Platinum Games receives investment from Tencent

The Bayonetta developer will use the funding to explore self-publishing.

Tencent Holdings continued its unprecedented expansion in the games industry this week by announcing a capital investment into Japanese developer Platinum Games. In a release from president and CEO Kenichi Sato, the Bayonetta and Astral Chain dev said it plans to use the investment to expand into self-publishing. Additionally, the studio will retain its status as an independent entity.

Platinum Games carries a strong pedigree within the games industry. Not only is the Bayonetta series critically lauded, but NieR: Automata--which was developed in combination with Square-Enix--broke four million in sales last June. Other Platinum IP such as Astral Chain, Metal Gear Rising: Revengeance, and Transformers: Devastation have all contributed to a reputation for polished and over-the-top action experiences. Tencent’s investment should help the studio continue to thrive as development moves forward on its next project, Babylon’s Fall.

Over the last couple of years, Tencent has gained a reputation for its tenacious growth across the media landscape. The Chinese mega-conglomerate boasts significant holdings in most major technology development sectors, but it’s the company’s efforts in the gaming market that has seen the most significant time in the spotlight lately.

In just the last year alone, Tencent has announced investments into a number of gaming ventures, such as Sumo Group, Supercell, Funcom, Sharkmob, and more. These, in addition to existing investments into Riot Games--which it fully owns--Activision Blizzard, Ubisoft, Epic Games, among many others, make Tencent perhaps the most prominent name in the publishing and development sector. 

“We are very pleased to see Tencent come in as the largest shareholder of Funcom,” Funcom CEO Rui Casais said in a press release from September. “Tencent has a reputation for being a responsible long-term investor, and for its renowned operational capabilities in online games. The insight, experience, and knowledge that Tencent will bring is of great value to us and we look forward to working closely with them as we continue to develop great games and build a successful future for Funcom.”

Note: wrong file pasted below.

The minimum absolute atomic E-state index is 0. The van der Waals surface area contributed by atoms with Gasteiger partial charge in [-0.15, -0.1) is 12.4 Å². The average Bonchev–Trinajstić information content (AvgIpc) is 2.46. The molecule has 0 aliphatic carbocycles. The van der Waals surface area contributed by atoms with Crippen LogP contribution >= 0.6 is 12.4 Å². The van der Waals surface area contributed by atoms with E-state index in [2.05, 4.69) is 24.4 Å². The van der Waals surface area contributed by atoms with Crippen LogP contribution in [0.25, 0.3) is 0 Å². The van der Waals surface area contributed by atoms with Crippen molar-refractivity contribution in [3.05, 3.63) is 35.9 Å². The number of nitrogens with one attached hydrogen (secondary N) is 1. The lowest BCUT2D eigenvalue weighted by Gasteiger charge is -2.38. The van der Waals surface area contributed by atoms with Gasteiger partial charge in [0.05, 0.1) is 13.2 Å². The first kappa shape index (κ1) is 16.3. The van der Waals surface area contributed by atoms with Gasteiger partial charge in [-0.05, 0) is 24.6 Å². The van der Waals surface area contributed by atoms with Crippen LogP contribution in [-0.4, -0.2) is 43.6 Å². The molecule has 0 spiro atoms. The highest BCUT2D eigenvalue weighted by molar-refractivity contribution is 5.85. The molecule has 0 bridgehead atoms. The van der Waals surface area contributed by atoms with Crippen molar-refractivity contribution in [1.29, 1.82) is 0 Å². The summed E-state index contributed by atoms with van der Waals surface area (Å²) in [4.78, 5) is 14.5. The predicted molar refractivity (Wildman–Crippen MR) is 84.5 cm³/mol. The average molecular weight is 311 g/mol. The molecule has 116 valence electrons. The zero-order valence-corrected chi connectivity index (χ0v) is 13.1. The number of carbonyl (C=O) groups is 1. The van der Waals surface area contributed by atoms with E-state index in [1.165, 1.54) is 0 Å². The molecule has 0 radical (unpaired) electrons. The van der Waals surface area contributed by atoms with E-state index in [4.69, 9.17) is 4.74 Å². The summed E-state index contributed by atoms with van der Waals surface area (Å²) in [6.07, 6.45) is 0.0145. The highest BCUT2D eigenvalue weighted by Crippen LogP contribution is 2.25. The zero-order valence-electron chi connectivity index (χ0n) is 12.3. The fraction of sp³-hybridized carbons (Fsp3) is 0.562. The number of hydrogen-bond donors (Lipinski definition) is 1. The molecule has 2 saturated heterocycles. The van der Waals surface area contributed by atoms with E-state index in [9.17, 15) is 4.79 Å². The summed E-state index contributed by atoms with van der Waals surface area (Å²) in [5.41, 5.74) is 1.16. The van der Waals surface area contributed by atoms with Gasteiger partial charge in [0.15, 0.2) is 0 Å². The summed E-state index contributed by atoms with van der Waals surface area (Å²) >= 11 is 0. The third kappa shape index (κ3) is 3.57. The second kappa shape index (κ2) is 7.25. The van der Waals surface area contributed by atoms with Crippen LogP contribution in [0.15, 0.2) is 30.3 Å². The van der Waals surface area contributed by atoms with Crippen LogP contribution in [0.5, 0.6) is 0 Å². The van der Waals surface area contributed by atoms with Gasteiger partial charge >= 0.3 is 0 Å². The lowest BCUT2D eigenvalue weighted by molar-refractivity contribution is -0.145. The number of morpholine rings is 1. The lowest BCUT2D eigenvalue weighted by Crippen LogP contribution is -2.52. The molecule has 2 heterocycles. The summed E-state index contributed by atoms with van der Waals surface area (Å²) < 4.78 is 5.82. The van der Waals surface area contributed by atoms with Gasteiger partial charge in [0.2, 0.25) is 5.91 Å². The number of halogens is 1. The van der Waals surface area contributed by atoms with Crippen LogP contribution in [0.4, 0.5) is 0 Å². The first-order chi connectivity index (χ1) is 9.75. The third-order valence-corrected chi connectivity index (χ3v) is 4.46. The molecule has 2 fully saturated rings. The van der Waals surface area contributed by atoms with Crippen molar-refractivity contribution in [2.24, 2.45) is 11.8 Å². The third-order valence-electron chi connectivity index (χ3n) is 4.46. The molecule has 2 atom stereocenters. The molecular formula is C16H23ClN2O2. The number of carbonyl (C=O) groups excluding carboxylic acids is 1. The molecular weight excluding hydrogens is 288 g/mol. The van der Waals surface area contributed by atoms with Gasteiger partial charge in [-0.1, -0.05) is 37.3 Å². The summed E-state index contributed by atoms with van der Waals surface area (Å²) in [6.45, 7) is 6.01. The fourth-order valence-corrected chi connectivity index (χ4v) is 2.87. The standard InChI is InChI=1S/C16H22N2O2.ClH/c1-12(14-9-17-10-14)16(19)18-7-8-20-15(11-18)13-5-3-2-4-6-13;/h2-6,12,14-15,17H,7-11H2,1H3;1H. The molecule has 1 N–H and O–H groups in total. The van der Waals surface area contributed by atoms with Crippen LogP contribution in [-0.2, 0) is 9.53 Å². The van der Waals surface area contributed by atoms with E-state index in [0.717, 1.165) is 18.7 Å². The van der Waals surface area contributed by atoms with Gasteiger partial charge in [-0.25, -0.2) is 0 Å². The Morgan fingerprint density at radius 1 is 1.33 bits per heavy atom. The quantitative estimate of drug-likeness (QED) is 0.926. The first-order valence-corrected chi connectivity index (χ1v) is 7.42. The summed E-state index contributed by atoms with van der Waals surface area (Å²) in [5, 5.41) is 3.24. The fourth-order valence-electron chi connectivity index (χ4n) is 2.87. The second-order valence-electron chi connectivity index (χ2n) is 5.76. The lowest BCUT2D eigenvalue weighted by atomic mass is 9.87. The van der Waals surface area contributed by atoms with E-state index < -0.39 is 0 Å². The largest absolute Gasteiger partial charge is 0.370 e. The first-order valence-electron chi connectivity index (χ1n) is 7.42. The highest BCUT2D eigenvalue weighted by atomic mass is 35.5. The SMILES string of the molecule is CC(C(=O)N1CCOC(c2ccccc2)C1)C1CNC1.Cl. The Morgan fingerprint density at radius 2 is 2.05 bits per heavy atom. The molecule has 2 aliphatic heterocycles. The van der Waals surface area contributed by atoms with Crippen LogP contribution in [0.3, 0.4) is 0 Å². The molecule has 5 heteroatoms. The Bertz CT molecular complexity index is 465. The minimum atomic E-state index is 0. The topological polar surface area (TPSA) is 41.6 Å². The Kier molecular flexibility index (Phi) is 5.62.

Cloud computing is another area of significant investment for Tencent, which has taken great effort to establish a presence in one of the fastest-growing technology segments in the world. In fact, Tencent Cloud is an entirely separate business dedicated solely to internet and computing services. It is also the largest internet company in all of Asia. 

Late last year, Tencent Cloud launched the beta for its cloud-based gaming service in China. START is the first service to host Fortnite natively on a cloud platform, which marks a significant milestone for the industry. Additionally, Tencent Cloud has established business relationships with Razer, Antstream, Unity, and more all as a means to grow its foothold in the cloud sector. 

Daniel Ahmad, senior analyst for Niko Partners--which specializes in the Asian games market--predicted in December that Tencent's bevvy of business moves will make it the largest cloud company in the world in just a few years from now.

“We believe that China will become the largest cloud game market by 2023 as 5G and new business models for cloud services enable mobile gamers to play cloud games,” Ahmad predicted at the time. “Tencent is uniquely positioned to offer a complete cloud gaming solution due to its large games library, cloud backend, and distribution platforms such as WeGame and WeChat.” 

Tencent’s investment into Platinum Games is just the latest move in a bid to grow an already-substantial global presence. The Asian games market is the largest in the world, and further leveraging its influence to that end shouldn’t be surprising in the least. It’s nice that Platinum will retain its relative autonomy, and it will be interesting to see how its foray into self-publishing pans out. With one of the largest pocketbooks in the world backing it, the developer is likely feeling confident about the future.

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Sam has been freelancing since 2016, and has bylines at IGN, PCGamesN, PCGamer, and Unwinnable. When not writing about games, he is most likely taking care of his two dogs or pretending to know a lot about artisan coffee. Get in touch with Sam by emailing him at sdesatoff@gmail.com, or follow him on Twitter.

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